In a Public Notice issued yesterday, the FCC announced that it would do a series of open "workshops" in connection with its review of the broadcast multiple ownership rules - the rules that restrict the number of radio or television stations which one party can own and which restrict the cross-ownership of radio and TV stations and newspapers in the same market. The FCC is poised to begin its quadrennial review of the ownership rules in 2010. The open proceedings just announced (without details of how many workshops will be held) will be used to gather information for the Commission's review of the rules. According to the public notice "the Commission will seek viewpoints and information from a broad range of experts; consumers; public interest and trade associations; labor unions; media industry representatives, both traditional and new; and other interested persons," as the first step in this review process. So what is this all about?
As part of the Telecommunications Act of 1996, the FCC was instructed to do a regular review of broadcast multiple ownership rules, seemingly with the intent of reducing the prohibitions of those rules as part of the general deregulatory spirit of that Act. Originally, proceedings were to review the rules every two years, a Biennial Review. However, those reviews kept dragging on and becoming consolidated with each other so Congress eventually amended the law to require that the review take place only once every four years. But each time the FCC has taken action on the rules, especially any time there has been any liberalization, there has been a major outcry from consumer groups that they were left out of the process. Perhaps the just announced hearings are an attempt to short circuit that protest by getting the public involved even before the process begins.
Some of the fears of the public being left out of the process arose in connection with the ownership review that was completed in the summer of 2003, when the FCC concluded that local television ownership rules could be relaxed, as could the prohibitions against the cross-ownership of radio, TV and/or newspapers in the same market. Then-Chairman Michael Powell was criticized by many for leading this reform without any serious public input. After the decision was made, Commissioners Copps and Adelstein led their own public hearings around the country, causing the Chairman to initiate a series of his own public hearings on the performance of broadcasters in serving their communities, which led to the still-unresolved localism proceeding.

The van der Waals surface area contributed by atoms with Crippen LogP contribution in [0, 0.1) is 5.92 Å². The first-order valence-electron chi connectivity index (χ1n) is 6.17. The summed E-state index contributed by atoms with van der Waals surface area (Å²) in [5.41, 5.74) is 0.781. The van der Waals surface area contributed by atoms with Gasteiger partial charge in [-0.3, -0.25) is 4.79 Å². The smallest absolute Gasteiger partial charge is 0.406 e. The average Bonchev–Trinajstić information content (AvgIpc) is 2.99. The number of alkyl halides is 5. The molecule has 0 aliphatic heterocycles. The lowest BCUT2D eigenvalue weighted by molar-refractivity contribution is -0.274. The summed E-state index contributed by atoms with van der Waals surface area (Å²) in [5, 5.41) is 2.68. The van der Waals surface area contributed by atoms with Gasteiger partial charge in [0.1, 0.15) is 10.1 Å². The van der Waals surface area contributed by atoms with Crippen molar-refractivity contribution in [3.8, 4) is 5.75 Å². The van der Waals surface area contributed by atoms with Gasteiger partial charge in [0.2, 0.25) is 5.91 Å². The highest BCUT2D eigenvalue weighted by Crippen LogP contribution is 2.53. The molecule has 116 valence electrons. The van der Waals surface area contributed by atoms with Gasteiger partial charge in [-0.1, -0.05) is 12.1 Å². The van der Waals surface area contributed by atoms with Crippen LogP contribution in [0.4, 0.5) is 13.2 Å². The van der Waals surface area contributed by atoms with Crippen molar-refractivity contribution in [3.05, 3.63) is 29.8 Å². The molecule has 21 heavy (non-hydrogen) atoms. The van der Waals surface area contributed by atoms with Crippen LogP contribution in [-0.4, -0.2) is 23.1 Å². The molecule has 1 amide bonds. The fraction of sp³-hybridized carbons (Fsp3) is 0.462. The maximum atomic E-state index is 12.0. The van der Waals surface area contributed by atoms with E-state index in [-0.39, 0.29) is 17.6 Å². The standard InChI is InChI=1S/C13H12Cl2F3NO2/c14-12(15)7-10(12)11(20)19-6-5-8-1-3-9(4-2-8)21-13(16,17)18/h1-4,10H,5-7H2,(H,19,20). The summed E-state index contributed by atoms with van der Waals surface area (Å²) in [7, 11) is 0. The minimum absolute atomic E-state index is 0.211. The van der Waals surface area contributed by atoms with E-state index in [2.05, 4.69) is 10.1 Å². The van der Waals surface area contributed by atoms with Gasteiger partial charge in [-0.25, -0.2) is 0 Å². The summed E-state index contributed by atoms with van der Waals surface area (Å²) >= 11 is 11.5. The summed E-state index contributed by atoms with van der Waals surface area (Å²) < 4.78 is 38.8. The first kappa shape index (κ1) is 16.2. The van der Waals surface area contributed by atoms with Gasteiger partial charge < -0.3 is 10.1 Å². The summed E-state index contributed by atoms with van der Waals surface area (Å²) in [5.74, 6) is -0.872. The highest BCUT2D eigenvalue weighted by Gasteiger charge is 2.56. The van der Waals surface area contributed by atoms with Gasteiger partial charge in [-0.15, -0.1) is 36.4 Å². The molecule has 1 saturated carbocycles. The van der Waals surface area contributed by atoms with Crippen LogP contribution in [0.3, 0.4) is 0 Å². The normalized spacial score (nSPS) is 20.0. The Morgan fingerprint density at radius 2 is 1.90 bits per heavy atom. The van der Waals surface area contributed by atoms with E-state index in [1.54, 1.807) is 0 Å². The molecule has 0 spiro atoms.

But even with hearings, the Commission isn't assured that there will be no public outcry when it changes its rules. In late 2007, after the localism hearings and hearings on the changes in the ownership rules, the Commission finally got around to its re-consideration of the 2003 decision, which had been thrown out by the Court of Appeals, . The 2007 decision, loosening only the cross-ownership rules between television stations and daily newspapers in the largest markets, was met with a hail of protests that the public didn't have a sufficient opportunity to comment on the final rules themselves before the Commissioners voted on them (even though the Chairman did reveal his tentative conclusion a month before it was voted on, giving the public a limited comment period). Even with all that public input, the decision was met with a Congressional hearing and serious complaints about the process.
Whether the Commission, whenever it finally gets around to completing the upcoming quadrennial review, will let the public review and comment on any new rules before they are finally adopted remains to be seen. But, seemingly, no matter what the decision and the process by which it is made, someone will be disappointed and will complain that the process was unfair. Perhaps that is just the essence of Washington.